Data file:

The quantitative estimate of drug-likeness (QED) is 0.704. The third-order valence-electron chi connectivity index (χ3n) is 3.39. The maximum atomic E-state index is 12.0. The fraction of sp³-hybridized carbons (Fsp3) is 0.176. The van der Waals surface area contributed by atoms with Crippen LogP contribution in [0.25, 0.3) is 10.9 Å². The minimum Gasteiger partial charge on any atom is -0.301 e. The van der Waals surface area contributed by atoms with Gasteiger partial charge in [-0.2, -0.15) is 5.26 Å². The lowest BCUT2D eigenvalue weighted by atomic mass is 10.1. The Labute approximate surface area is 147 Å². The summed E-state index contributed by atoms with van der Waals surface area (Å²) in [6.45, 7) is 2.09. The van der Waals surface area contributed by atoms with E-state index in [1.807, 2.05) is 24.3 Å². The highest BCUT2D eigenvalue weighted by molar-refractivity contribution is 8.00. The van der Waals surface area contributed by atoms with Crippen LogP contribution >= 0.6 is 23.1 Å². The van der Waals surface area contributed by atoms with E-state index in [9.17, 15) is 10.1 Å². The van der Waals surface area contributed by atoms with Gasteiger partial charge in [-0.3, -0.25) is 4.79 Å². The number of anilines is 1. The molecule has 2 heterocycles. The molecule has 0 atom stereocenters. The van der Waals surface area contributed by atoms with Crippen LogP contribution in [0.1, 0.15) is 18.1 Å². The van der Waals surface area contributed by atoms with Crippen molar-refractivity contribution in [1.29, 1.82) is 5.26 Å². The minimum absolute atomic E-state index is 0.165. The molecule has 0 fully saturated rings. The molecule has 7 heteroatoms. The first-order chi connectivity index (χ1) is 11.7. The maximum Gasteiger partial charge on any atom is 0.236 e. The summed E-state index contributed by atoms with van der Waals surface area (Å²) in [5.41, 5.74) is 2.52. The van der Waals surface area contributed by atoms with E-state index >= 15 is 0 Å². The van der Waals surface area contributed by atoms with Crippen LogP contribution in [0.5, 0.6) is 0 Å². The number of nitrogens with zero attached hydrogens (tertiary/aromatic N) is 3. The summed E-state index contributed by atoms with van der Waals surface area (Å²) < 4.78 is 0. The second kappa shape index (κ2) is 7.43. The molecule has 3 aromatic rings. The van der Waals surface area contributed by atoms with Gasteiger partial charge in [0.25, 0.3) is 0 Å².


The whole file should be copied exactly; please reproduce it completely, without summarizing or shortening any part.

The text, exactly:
The quantitative estimate of drug-likeness (QED) is 0.704. The third-order valence-electron chi connectivity index (χ3n) is 3.39. The maximum atomic E-state index is 12.0. The fraction of sp³-hybridized carbons (Fsp3) is 0.176. The van der Waals surface area contributed by atoms with Crippen LogP contribution in [0.25, 0.3) is 10.9 Å². The minimum Gasteiger partial charge on any atom is -0.301 e. The van der Waals surface area contributed by atoms with Gasteiger partial charge in [-0.2, -0.15) is 5.26 Å². The lowest BCUT2D eigenvalue weighted by atomic mass is 10.1. The Labute approximate surface area is 147 Å². The summed E-state index contributed by atoms with van der Waals surface area (Å²) in [6.45, 7) is 2.09. The van der Waals surface area contributed by atoms with E-state index in [1.807, 2.05) is 24.3 Å². The highest BCUT2D eigenvalue weighted by molar-refractivity contribution is 8.00. The van der Waals surface area contributed by atoms with Crippen LogP contribution >= 0.6 is 23.1 Å². The van der Waals surface area contributed by atoms with E-state index in [9.17, 15) is 10.1 Å². The van der Waals surface area contributed by atoms with Gasteiger partial charge in [-0.3, -0.25) is 4.79 Å². The number of anilines is 1. The molecule has 2 heterocycles. The molecule has 0 atom stereocenters. The van der Waals surface area contributed by atoms with Crippen LogP contribution in [0.1, 0.15) is 18.1 Å². The van der Waals surface area contributed by atoms with Crippen molar-refractivity contribution in [1.29, 1.82) is 5.26 Å². The minimum absolute atomic E-state index is 0.165. The molecule has 0 fully saturated rings. The molecule has 7 heteroatoms. The first-order chi connectivity index (χ1) is 11.7. The maximum Gasteiger partial charge on any atom is 0.236 e. The summed E-state index contributed by atoms with van der Waals surface area (Å²) in [5.41, 5.74) is 2.52. The van der Waals surface area contributed by atoms with E-state index >= 15 is 0 Å². The van der Waals surface area contributed by atoms with Crippen LogP contribution in [0.5, 0.6) is 0 Å². The number of nitrogens with zero attached hydrogens (tertiary/aromatic N) is 3. The summed E-state index contributed by atoms with van der Waals surface area (Å²) < 4.78 is 0. The second kappa shape index (κ2) is 7.43. The molecule has 3 aromatic rings. The van der Waals surface area contributed by atoms with Gasteiger partial charge in [0.25, 0.3) is 0 Å².